A Haitian-based company that makes tablets that rival the iPad mini are finding success four years after the quake in Haiti.
NB: the price of US$60 mentioned at the end of this video is the target wholesale price for our entry level WIFI only tablet for end of 2014. Currently our entry level WIFI only tablet sells wholesale at US$85 for a minimum order of 500 tablets.
Avec plusieurs millions de téléphones mobiles en circulation en Haïti, des entrepreneurs sentent qu’ils peuvent tirer profit soit dans la réparation, voire dans la fabrication de cet objet tant présent dans la vie des jeunes.
C’est devenu une réalité, la fabrication de tablettes tactiles à partir d’Haïti, grâce à deux entrepreneurs qui ont décidé d’investir dans ce domaine de la technologie. Keep Reading →
We can do great things and this new this first touch-screen tablet manufactured in Haiti is the proof of that.
The very first Android operating system-based tablet, called Surtab will be on record to be a first. This demonstrates great potential as technology is the wave of the future. Surtab is definitely a source for pride and hope for many. It allows you to connect to the interned and relatively not expensive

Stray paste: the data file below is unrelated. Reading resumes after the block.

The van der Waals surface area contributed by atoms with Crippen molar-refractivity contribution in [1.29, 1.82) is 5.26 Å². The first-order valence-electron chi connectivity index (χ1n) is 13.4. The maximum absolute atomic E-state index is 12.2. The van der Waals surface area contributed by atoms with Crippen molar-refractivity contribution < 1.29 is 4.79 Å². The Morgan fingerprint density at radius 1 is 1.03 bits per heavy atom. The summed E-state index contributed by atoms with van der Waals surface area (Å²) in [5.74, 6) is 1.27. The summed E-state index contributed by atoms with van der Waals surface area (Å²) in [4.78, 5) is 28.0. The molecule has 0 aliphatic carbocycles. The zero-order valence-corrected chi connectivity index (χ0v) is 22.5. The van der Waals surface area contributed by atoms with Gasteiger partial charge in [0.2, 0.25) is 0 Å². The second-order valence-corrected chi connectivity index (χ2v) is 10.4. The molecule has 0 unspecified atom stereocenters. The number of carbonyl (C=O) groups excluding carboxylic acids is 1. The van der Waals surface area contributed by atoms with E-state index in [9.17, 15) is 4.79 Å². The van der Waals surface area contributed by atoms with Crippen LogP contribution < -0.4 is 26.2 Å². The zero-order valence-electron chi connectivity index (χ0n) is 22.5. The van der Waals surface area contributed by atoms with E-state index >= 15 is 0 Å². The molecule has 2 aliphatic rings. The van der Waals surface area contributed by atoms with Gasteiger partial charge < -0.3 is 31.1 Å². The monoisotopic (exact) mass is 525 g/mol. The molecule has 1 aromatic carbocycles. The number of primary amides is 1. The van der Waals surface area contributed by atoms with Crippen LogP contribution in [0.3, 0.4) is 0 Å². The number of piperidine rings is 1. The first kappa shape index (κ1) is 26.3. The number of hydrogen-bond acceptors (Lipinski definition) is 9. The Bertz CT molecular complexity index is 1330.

Belgian entrepreneur Maarten Boute is the owner of the new Surtab company in Haiti. The company is commitment to provide the technology with big-value and make it also available to all
Just remember how Digicel revolutionazed cellphone in Haiti
It is a simple and ambitious project. Assemble all of the tablets parts (Ipad mini style) in Haiti in the heart of the National Society of Industrial Parks (Sonapi in French) located on Rue de l’aéroport. With an investment of 600,000 USD, Ulla and JP Bak, Marteen Boute, and the Coles group chose to meet the challenge in a country where few assembly projects were coming in for the final product and it works. Surtab is for sale and for use throughout Haiti. It is more than just a tablet it is a phone, a radio, and a gateway to multiple potentials of the internet. Keep Reading →
Marise Fils-Aimé sits at a work table in a brightly-lit, air-conditioned room with hardly a speck of dust to be found. She’s wearing white-coveralls over her clothes, a hairnet, and light-blue booties that cover her Crocs. In front of her lay a pair of wire clippers, a roll of tape, a small electric soldering iron, a glue gun, and a blue tub that contains the plastic parts and electronic components required to assemble a 7-inch touchscreen tablet, which no company has produced in Haiti before.
“I’ve never used a tablet,” Fils-Aimé says. “I think all Haitians would like to have one.”